When We Talks

bitchy | Jennifer Lawrence: ‘I can’t f–k with people who aren’t political anymore’


Jennifer Lawrence covers the October issue of Vogue. It’s a classic J.Law interview, in that she talks and talks and talks. She never really had a filter and becoming a mother has only heightened that. She’s currently promoting Causeway, which she stars in and produced. J-Law plays a veteran who returns to NOLA after sustaining a traumatic brain injury in Afghanistan. While she’s definitely promoting the movie and a chunk of the interview is about that, Jennifer also gets in the Dobbs decision, women’s rights, family politics, her son Cy and motherhood in general. Yes, she confirms that she had a son and they named him Cy. Cy Maroney! Some highlights from Vogue:

On art & mothers: “Art more often than not is about one’s mother. I hesitate to say that because I would hate for somebody to go back and watch my movies, or watch this movie in particular, and think that that is the way that I’m painting my mother. My mother is a wonderful person. But that doesn’t mean that there aren’t still things from my childhood that I’m working out.”

Her son: She did share that the baby is a boy, and that his name is Cy, after the postwar American painter Cy Twombly, one of Maroney’s favorite artists.

Motherhood: “It’s so scary to talk about motherhood. Only because it’s so different for everybody. If I say, It was amazing from the start, some people will think, It wasn’t amazing for me at first, and feel bad. Fortunately I have so many girlfriends who were honest. Who were like, It’s scary. You might not connect right away. You might not fall in love right away. So I felt so prepared to be forgiving. I remember walking with one of my best friends at, like, nine months, and being like, Everyone keeps saying that I will love my baby more than my cat. But that’s not true. Maybe I’ll love him as much as my cat?”

Postpartum: “The morning after I gave birth, I felt like my whole life had started over. Like, Now is day one of my life. I just stared. I was just so in love. I also fell in love with all babies everywhere. Newborns are just so amazing. They’re these pink, swollen, fragile little survivors. Now I love all babies.”

Her Republican family: “I just worked so hard in the last five years to forgive my dad and my family and try to understand: It’s different. The information they are getting is different. Their life is different…. I’ve tried to get over it and I really can’t. I can’t. I’m sorry I’m just unleashing, but I can’t f–k with people who aren’t political anymore. You live in the United States of America. You have to be political. It’s too dire. Politics are killing people.”

When Roe was overturned: She had not been entirely in Hillary Clinton’s corner, but still found it incredibly upsetting that the country elected Donald Trump. “It breaks my heart because America had the choice between a woman and a dangerous, dangerous jar of mayonnaise. And they were like, Well, we can’t have a woman. Let’s go with the jar of mayonnaise. I don’t want to disparage my family, but I know that a lot of people are in a similar position with their families. How could you raise a daughter from birth and believe that she doesn’t deserve equality? How?”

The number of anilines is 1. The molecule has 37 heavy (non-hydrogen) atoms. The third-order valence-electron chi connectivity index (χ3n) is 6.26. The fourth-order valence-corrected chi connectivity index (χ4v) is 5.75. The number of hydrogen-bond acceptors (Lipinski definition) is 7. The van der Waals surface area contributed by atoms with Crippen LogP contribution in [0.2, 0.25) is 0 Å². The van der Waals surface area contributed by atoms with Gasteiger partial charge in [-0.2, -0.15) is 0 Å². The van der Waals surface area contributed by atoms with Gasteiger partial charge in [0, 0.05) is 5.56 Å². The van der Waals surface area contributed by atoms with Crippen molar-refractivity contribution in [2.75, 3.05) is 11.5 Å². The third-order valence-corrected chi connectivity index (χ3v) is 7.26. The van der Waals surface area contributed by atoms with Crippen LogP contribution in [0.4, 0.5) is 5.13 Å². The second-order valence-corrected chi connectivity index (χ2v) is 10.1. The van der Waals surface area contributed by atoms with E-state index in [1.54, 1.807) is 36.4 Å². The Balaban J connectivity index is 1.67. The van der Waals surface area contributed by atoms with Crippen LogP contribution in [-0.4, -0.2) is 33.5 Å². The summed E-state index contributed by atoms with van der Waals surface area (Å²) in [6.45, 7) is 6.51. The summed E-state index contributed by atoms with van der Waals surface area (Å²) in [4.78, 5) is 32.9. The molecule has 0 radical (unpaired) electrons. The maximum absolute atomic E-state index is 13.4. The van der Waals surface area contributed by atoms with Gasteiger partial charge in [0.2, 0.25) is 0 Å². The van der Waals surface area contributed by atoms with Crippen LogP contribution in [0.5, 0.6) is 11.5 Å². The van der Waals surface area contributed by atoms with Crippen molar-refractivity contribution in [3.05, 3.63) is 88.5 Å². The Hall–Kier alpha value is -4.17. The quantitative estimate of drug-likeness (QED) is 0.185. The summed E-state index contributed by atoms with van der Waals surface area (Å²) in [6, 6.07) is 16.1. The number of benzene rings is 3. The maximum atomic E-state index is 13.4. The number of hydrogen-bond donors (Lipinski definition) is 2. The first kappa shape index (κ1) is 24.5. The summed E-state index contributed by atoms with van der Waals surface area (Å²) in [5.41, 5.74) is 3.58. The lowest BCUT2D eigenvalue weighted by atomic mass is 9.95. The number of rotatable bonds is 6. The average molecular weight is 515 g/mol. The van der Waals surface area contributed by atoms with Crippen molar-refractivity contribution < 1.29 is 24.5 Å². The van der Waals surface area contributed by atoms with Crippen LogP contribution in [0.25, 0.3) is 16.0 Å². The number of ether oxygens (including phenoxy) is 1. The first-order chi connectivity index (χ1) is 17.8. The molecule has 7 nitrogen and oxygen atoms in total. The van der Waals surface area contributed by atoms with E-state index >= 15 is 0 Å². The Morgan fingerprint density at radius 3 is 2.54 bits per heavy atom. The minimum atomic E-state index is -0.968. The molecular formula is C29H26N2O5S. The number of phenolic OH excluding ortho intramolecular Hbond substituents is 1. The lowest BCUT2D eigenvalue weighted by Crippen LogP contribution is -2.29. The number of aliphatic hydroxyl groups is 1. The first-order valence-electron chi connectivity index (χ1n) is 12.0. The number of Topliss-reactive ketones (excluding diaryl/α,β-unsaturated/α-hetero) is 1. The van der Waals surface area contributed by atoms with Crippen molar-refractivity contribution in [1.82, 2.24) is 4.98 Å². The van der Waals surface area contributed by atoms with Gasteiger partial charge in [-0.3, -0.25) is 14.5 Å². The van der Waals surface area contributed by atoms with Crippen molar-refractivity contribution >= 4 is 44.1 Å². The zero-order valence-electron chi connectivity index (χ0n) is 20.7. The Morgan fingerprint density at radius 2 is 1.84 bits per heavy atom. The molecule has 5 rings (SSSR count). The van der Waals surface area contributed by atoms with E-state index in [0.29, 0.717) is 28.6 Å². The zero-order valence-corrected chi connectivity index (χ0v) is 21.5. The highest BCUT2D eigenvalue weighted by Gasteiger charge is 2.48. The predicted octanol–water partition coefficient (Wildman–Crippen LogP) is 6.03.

Miscarriages: Lawrence herself got pregnant in her early 20s. She one hundred percent intended to get an abortion. But before she could, “I had a miscarriage alone in Montreal.” She got pregnant again a couple years ago, while shooting Don’t Look Up. By then she was married and very much wanted to have a baby. She had another miscarriage. The second time, she had to get a D&C, the surgical procedure by which tissue is removed from the uterus. To imagine children and 18-year-olds in any sort of situation with limited options was simply too much to bear. Even more so now that she does have a baby. “I remember a million times thinking about it while I was pregnant. Thinking about the things that were happening to my body. And I had a great pregnancy. I had a very fortunate pregnancy. But every single second of my life was different. And it would occur to me sometimes: What if I was forced to do this?”

She doesn’t like President Biden or Democrats?? She was demoralized by the anemic response of Democratic leaders and what she felt was Biden’s toothless executive action. (“If anybody ever needed proof that our two-party system is a failure.”)

[From Vogue]

While I think she’s fighting a good fight on some different fronts, I’m annoyed that this 32-year-old woman still needs to create analogies like “Trump is a jar of mayonnaise” to describe modern American politics. I’m annoyed that in the year of our lord Beyonce 2022, she can’t conjure up a full-throated defense of both Hillary Clinton and Joe Biden, given everything else she’s saying. Her need to semantically “both sides” modern politics ends up soft-pedaling the very real threat that Republicans face to the entire country. Sure, the mayonnaise tried to install himself as dictator via a violent coup and the mayonnaise is a rapist white supremacist, but Joe Biden didn’t wave a magic wand and fix everything! Grow up.

Cover & IG courtesy of Vogue.


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